“Mr. Yip was standing still. He kept repeating, ‘What happened, what happened?’”
“Well, he wouldn’t drop the knife so I pulled my gun. I shouted at him and he turned to face me. He then dropped the knife and covered his face. Then he started to cry.”
“Thank you, Constable.” The prosecutor returned to his seat.
“Was Mr. Yip in a state of shock?” Harold’s lawyer asked.
“He could have been, but I’m not a doctor.”
“Was Mr. Yip aware of his actions?”
“I don’t know. Again, I’m not a doctor,” Mr. Lee said.
“No further questions,” Harold’s lawyer said.
Harold frowned, unsure how he should feel. He had to trust his lawyer.
Stanley sat in the witness box in an outdated business suit. The folds of his neck just spilled over the collar. Harold caught his eye and gave a slight nod, happy to see that Stanley had made an effort from his usual T-shirt and sweatpants. They had met often while waiting for the elevators in the morning.
Stanley adjusted his tie. It looked like he was being slowly strangled.
“Mr. Wong, how long have you known Harold Yip?” the prosecutor started.
“About seven years, sir.”
“In that time, what has been your impression of Mr. Yip?”
Stanley looked over at Harold. “Well, um… he’s a neighbor, but we don’t socialize together.” Stanley directed his gaze towards the jury. “He works, has a wife. An ordinary guy, I guess.”
The prosecutor stopped in front of the jury. “Were there any signs that his marriage was in trouble or that he was violent?”
“He and the missus were quiet, they kept to themselves. I’m sure all couples have their disagreements.”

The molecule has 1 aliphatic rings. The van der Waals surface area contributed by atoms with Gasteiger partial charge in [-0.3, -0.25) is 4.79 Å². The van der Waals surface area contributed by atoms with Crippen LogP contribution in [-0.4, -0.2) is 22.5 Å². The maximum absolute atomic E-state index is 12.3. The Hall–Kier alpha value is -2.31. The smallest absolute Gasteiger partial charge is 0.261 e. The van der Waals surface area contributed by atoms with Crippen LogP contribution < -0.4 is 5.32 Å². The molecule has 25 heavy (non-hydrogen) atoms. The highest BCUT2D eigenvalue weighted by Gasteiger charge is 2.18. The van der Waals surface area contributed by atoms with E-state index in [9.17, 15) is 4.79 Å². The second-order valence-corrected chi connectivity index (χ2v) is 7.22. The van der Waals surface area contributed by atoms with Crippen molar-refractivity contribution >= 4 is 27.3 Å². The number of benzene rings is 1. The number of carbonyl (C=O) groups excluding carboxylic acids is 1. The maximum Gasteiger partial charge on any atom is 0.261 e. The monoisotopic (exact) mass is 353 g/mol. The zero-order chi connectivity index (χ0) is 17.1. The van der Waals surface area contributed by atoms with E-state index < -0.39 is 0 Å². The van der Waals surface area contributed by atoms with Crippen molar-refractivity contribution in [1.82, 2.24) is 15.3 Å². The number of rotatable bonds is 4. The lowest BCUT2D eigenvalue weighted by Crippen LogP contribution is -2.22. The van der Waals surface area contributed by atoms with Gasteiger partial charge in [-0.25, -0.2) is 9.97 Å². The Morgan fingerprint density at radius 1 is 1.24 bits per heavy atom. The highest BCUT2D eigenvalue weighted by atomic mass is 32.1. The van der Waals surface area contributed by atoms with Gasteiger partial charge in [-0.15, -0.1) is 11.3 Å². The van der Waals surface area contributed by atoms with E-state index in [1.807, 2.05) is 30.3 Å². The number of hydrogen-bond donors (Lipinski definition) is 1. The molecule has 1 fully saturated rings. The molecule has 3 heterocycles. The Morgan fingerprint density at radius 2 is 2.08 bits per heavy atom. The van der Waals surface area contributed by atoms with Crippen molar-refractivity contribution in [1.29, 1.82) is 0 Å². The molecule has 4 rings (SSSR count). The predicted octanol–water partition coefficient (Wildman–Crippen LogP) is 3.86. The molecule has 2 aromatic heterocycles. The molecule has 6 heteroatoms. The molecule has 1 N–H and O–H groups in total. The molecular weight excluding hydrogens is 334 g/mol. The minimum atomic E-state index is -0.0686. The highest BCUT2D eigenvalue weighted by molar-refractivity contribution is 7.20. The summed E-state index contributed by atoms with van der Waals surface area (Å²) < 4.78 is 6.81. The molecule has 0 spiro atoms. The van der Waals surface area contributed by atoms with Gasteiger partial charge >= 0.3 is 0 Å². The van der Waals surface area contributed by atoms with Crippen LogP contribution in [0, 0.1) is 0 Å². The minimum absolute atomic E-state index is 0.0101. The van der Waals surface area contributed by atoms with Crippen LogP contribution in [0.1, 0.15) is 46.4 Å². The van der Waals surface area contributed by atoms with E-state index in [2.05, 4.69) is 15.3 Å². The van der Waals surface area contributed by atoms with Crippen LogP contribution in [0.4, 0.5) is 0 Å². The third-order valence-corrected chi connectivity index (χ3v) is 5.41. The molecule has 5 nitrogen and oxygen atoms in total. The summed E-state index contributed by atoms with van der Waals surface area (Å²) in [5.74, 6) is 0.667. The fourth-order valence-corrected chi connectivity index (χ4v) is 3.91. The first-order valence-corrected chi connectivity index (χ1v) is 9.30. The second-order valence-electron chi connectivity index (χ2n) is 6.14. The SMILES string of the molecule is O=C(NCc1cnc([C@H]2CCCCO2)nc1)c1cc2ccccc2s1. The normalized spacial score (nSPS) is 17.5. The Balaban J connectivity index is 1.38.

“How would you describe his mental health?” The prosecutor stood in front of Stanley.
“Okay. I mean he never looked at me with crazy eyes or anything.”
Harold heard chuckles come from the audience behind him and suppressed his own smile. Stanley knew how to entertain a crowd.
“Was Mr. Yip ever disruptive?”
Stanley’s head tilted a little as he looked up. His mouth hung slightly open.
“We’re waiting, Mr. Wong. Please answer the question,” the judge said.
Stanley looked towards the jury. “Not that I can recall, no.”
“Let me refresh your memory Mr. Wong.” As the prosecutor walked towards Stanley, Harold noticed a slight bounce in his step. “On the night of April eleventh, you called down to the building’s security to report a disturbance caused by Mr. Yip.”
Stanley sat frozen only moving his gaze towards Harold.
“Well, Mr. Wong?”
“Yes … It was to report loud noises. It was very late. I had to get up early for work the next day, but …”
“Can you be more specific? What were the noises?” the prosecutor interjected.
“It was shouting.” Stanley lowered his gaze.
“Can you speak up Mr. Wong? I don’t think people in the back can hear you.”
“Alright,” Stanley’s voice boomed. “It was yelling.”
“It was yelling,” the prosecutor repeated.